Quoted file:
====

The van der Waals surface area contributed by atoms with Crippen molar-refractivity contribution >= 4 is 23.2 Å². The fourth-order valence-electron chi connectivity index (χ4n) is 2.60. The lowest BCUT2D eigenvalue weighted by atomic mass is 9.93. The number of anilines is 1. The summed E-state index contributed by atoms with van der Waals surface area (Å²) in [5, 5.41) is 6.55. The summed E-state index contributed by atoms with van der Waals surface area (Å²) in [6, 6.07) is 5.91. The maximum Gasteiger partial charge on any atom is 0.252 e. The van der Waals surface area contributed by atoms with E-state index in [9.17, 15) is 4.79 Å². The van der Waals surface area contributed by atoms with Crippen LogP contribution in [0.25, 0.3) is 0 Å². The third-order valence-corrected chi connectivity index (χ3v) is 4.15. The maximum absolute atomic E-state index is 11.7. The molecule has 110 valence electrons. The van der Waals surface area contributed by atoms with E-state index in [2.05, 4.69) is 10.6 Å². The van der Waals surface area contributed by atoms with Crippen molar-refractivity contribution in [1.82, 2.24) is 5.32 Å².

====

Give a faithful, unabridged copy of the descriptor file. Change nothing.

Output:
The van der Waals surface area contributed by atoms with Crippen molar-refractivity contribution >= 4 is 23.2 Å². The fourth-order valence-electron chi connectivity index (χ4n) is 2.60. The lowest BCUT2D eigenvalue weighted by atomic mass is 9.93. The number of anilines is 1. The summed E-state index contributed by atoms with van der Waals surface area (Å²) in [5, 5.41) is 6.55. The summed E-state index contributed by atoms with van der Waals surface area (Å²) in [6, 6.07) is 5.91. The maximum Gasteiger partial charge on any atom is 0.252 e. The van der Waals surface area contributed by atoms with E-state index in [9.17, 15) is 4.79 Å². The van der Waals surface area contributed by atoms with Crippen LogP contribution in [0.25, 0.3) is 0 Å². The third-order valence-corrected chi connectivity index (χ3v) is 4.15. The maximum absolute atomic E-state index is 11.7. The molecule has 110 valence electrons. The van der Waals surface area contributed by atoms with E-state index in [2.05, 4.69) is 10.6 Å². The van der Waals surface area contributed by atoms with Crippen molar-refractivity contribution in [1.82, 2.24) is 5.32 Å².